All is an adjective that sometimes becomes a pronoun, as in, ‘All I know is what I read in the newspapers,’ or as in the line from the one-time popular song, ‘All I want for Christmas is my two front teeth.’ In both these instances the word is singular.”

As he explains, “When all is equivalent to the only thing or everything, it takes a singular verb.”

Other authorities agree. Garner’s Modern American Usage (3rd ed.) says this use of “all” as “a collective abstraction” requires a singular verb.

Garner’s gives this sentence from a newspaper as an example: “All she wants is people to be touched by the gifts she believes God has given her.”

The usage guide adds: “Writers sometimes err, especially when a collective all has a plural complement in the predicate—e.g., ‘All she needs are [read is] the open-house listings in the Sunday Real Estate section.”

Fowler’s Modern English Usage (rev. 3rd ed.) puts it this way: “When all is the subject of the verb to be followed by a plural complement, the linking verb is expressed in the singular.”

Fowler’s gives these examples: “All I saw was fields” and “In some sense, all we have is the scores.”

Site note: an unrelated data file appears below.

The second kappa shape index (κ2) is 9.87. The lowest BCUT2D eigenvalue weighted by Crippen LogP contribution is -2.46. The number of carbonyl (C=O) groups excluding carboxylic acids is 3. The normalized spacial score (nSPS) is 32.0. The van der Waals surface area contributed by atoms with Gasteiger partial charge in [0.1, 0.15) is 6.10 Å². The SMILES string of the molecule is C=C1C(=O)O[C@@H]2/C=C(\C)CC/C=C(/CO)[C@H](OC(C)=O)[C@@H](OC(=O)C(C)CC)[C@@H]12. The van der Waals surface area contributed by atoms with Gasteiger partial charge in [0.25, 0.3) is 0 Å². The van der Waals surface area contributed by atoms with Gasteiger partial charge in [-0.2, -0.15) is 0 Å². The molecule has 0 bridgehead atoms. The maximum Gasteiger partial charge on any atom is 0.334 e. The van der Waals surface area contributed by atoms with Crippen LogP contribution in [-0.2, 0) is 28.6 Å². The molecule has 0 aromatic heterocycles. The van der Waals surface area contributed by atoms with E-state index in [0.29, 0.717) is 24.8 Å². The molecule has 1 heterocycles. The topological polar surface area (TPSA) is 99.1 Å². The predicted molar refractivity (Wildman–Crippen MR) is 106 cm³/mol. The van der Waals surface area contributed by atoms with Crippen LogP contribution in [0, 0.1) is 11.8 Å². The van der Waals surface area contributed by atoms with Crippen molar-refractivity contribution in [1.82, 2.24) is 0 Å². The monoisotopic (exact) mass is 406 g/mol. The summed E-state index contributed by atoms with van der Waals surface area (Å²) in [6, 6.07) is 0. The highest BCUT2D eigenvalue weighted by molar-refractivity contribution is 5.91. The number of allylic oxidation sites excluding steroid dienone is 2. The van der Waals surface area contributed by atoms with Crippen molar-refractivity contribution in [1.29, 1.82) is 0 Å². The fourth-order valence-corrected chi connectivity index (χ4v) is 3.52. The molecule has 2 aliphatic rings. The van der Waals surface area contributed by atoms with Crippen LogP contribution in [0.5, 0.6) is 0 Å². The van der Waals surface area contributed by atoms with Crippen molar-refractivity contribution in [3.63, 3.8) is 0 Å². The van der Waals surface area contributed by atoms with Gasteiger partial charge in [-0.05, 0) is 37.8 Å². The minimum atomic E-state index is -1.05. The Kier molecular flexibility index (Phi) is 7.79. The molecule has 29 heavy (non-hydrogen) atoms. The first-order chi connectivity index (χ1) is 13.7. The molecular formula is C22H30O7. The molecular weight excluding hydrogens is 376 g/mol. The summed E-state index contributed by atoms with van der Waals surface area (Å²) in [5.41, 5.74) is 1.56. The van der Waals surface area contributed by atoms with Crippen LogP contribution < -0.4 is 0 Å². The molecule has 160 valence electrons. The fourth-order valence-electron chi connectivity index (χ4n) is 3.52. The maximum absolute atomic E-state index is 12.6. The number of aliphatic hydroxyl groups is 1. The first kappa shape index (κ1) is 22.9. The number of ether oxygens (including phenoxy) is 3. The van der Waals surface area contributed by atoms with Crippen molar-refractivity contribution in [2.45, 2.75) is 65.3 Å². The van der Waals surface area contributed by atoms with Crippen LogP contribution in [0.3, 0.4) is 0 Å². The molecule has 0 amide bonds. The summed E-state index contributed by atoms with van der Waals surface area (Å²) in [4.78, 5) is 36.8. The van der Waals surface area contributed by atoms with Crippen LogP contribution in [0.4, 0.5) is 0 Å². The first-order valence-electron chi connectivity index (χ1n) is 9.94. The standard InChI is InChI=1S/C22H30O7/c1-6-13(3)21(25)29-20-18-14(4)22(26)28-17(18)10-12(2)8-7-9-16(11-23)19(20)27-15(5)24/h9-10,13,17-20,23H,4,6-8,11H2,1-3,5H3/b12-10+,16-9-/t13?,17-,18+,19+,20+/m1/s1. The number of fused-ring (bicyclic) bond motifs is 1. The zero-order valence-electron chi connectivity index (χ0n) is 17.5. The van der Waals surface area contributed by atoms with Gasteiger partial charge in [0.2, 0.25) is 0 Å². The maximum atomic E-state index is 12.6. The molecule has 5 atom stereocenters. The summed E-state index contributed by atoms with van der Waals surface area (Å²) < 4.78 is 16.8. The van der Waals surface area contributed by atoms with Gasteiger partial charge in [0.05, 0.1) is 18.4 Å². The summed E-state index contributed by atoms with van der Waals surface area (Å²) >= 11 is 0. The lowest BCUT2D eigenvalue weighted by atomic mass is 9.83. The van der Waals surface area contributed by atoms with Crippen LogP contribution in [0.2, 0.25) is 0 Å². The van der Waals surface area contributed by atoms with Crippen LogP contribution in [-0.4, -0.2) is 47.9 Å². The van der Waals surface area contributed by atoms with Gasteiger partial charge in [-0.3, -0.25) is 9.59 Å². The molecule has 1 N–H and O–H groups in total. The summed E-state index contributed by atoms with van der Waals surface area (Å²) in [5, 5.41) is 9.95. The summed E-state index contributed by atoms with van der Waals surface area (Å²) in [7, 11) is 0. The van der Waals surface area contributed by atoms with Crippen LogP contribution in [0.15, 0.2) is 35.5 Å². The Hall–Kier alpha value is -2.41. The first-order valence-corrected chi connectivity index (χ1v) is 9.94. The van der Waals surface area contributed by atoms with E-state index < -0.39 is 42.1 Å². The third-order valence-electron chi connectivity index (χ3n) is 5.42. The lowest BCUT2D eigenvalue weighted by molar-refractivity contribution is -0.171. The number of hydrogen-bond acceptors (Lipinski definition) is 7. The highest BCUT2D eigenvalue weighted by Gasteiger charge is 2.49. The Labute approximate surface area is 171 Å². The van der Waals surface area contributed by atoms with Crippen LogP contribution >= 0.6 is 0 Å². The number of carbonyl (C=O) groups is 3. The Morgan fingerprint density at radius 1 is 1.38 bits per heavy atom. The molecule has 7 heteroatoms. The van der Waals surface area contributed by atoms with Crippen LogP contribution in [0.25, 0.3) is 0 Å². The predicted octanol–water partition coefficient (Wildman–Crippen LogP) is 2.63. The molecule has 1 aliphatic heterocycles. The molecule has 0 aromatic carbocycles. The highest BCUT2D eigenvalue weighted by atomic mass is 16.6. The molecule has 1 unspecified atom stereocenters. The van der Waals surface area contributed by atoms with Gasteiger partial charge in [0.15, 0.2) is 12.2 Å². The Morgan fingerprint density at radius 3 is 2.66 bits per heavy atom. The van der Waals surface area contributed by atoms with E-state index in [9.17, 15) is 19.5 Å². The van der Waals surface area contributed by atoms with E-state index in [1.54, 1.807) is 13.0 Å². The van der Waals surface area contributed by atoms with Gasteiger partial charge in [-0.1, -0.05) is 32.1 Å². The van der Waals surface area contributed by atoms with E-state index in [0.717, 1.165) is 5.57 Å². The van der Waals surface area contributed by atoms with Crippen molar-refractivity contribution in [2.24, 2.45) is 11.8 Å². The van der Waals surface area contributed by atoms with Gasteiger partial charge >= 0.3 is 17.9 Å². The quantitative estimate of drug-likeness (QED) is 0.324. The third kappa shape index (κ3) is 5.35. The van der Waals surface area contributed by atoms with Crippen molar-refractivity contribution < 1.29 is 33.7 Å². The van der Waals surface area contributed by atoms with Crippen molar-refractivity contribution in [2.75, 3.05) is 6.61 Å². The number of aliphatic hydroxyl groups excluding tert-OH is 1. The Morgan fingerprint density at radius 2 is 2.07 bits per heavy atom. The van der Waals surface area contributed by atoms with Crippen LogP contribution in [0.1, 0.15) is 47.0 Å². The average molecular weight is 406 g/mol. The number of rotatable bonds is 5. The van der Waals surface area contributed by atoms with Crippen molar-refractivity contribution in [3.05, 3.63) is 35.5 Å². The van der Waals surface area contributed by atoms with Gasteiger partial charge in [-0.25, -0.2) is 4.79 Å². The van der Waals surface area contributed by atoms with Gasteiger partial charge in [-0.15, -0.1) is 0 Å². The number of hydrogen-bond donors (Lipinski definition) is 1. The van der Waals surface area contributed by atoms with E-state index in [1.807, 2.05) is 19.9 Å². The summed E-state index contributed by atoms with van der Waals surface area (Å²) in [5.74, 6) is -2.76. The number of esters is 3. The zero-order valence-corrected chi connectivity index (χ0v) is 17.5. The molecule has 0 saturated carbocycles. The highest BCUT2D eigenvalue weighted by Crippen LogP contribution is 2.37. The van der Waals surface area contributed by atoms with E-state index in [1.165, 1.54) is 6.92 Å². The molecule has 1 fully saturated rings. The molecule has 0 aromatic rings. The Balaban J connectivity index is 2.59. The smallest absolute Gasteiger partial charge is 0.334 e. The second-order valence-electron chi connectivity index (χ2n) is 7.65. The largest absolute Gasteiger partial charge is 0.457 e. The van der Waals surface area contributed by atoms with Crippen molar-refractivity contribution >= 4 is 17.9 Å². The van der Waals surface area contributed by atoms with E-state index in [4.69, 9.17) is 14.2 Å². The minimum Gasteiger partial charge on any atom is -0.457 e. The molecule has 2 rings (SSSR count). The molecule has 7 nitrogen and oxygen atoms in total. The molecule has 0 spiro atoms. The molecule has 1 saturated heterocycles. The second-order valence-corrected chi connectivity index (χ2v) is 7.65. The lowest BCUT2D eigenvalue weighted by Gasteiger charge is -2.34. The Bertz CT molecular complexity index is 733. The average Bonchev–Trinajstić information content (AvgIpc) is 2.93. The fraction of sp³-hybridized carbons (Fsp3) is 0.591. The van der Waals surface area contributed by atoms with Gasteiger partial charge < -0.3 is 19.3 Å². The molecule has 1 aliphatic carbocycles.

We briefly touched on the subject of “all is” versus “all are” in 2006, but back then we were discussing a different use of “all”—as part of a noun phrase for something concrete, as in “all the milk” or “all the cookies.”

As we mentioned above, such “all” phrases can be either singular or plural, as in “All the milk is fresh but all the cookies are stale.” In that example, “all” is part of two noun phrases, one clearly singular (“all the milk”) and one clearly plural (“all the cookies”).

So when “all” is part of a noun phrase for something concrete, there’s no problem determining whether the phrase as a whole is singular or plural.

Even when “all” isn’t part of a phrase, it often implies either a singular noun or a plural one, as in “all [of the dinner] was delightful” or “all [of the children] are well.”

But again, if “all” stands for “everything” or “the only thing,” then it’s singular, as in “All he ever wants is meat and potatoes.” It might help to remember the familiar expression “All is well.”

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When the past is present

Q: Why do authors, when quoting an important but long-dead figure, usually say things like “Tolstoy writes” and “Jesus says” instead of “Tolstoy wrote” and “Jesus said”?

 A: When authors quote someone else’s words, they often use the present tense. This convention is sometimes called the “literary present,” and it’s not confined to long-dead figures.

You’ll see it in contemporary literary criticism and in other writing about authors both living and dead: “As Tacitus says …” or “In his earlier novels, Roth writes …” or “Here’s how Alan Furst describes ….”

The literary present is especially common in writings about literature, but the literature need not be fictional.